7-9-21 – By Gary Morgan
You’ve all spoken pretty loudly that these types of pieces are very useful to you and because I keep getting questions, if I ever intend to get the majority answered I need to keep hammering these. Let’s dig in folks!
How Does Slotting in the Draft Work?
I guess we should start with a bit of a history lesson. MLB and the MLBPA signed a new CBA way back in 2012, a five year pact that along with plenty of other things brought on the age of a slotted draft.
See, Bud Selig, the Commissioner at the time had already been sending lists out to all MLB clubs offering “slot guidance” which largely were ignored. Teams like the Pirates and Tigers especially ignored these guidelines. There aren’t many ways that the small market clubs had to swim in the deep end with the big boys and the draft was one.
in 2011 for instance the Pirates took Josh Bell in the second round, a player committed to go to college and reportedly in search of a signing bonus far beyond what a second rounder would get. Well, the Pirates selected him anyway, and he took a bloated bonus offer to sign with the Buccos.
You’ll sometimes see people say that the new slotting system was created in part to stop the Pirates and other teams like them from doing things like this. I’ve even seen it referred to as the Josh Bell rule. This is slightly disingenuous because the Tigers were just as involved having done the same with Nick Castellanos and Rich Porcello.
This is also why people rightly say that nobody has spent more in the draft than the Pirates, if you predate this system, it’s very true. After the system it’s more of an argument for how bad your team has been if we’re honest.
So every slot is assigned a value, and post 2012 it became real rather than suggested. Stiff penalties are in place for violating the slot values and the worse the overage the worse the penalty.
For instance if you go over slot by 5% the tax on the overages clock in at 75%. Go over by 10% and pay the tax plus lose your draft pick in the following season. It get’s worse from there but it’s also largely irrelevant since almost nobody does it.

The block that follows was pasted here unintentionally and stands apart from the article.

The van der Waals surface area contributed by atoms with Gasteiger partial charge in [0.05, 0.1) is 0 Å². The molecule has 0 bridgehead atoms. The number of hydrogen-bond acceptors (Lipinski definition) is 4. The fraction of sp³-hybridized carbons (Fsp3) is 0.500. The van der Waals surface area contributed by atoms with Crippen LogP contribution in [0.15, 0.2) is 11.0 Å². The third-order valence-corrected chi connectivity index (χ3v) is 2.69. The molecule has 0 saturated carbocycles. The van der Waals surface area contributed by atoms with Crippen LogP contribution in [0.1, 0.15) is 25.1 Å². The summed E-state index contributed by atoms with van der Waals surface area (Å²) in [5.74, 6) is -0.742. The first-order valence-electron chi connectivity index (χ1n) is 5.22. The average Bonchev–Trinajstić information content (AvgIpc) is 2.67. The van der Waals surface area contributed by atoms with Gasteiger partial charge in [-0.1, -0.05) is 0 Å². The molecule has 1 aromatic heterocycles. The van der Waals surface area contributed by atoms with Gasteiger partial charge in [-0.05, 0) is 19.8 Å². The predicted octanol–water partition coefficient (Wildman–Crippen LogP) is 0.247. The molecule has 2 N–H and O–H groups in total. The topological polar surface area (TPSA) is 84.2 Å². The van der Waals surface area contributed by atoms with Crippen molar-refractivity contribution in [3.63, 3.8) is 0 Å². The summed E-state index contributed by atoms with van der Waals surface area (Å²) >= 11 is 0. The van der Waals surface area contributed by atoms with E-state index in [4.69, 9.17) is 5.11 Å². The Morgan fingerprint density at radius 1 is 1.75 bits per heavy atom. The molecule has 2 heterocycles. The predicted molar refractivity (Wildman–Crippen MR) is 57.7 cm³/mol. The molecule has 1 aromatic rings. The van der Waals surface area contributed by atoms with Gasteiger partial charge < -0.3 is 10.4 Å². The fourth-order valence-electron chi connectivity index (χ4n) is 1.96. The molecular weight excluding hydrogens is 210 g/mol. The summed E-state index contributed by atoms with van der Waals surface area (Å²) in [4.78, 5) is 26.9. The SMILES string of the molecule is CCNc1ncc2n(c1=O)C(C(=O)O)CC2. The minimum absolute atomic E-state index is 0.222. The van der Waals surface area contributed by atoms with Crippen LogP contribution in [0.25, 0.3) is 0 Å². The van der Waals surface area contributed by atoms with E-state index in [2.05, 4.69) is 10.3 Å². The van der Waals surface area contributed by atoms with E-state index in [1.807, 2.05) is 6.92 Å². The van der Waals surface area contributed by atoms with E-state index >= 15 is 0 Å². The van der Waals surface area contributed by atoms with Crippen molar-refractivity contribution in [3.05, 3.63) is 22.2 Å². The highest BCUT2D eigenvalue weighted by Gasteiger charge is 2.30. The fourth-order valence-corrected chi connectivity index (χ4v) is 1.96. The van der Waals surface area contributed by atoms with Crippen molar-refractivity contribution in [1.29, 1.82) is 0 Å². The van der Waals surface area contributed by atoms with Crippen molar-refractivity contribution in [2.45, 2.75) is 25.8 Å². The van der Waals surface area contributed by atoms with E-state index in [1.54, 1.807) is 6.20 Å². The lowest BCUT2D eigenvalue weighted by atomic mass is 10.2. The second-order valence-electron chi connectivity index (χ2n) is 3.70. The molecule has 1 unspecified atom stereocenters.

Now, say you take a guy in the first round and the slot value is at 8.4 million like it is this season for the Pirates. If he doesn’t sign, you don’t get to just kick that money down the board, you lose the entire amount from the total you can spend. Should you manage to sign the player for say 7.9 million, you can take that 500K unused and push it toward other slots in the draft.
That last part is what people are referring to when they talk about the benefit of signing guys “under slot” and the benefit is really felt most in the supplemental rounds or the 2nd and 3rd rounds. Cal Mitchell and Steven Jennings the Pirates AA outfielder and young Starting Pitcher respectively are perfect examples of this as the Pirates picked and signed Shane Baz in the first round and under slot, affording them the ability to convince Cal and Steven to pass on college and join the Pirates.
Now, you’re asking about this because many people have told you this was a possibility this year, and it is, but not because the Pirates are being cheap, because there is no clear cut player who is nailed on 1.1 in this draft. The fact is so many of the top of the board could feasibly be chosen, and deserve it, signing the pick under the proposed slot won’t even take Chuck Norris in the room to stare at the player until he submits.
The Bucs could use this extra money in the comp pick round or even the second, but for the most part they’ll spend just about every dollar they have allotted, just like most teams do if we’re honest.
Long I know, but it’s not a simple subject. Hope this helps as you watch it unfold starting this weekend.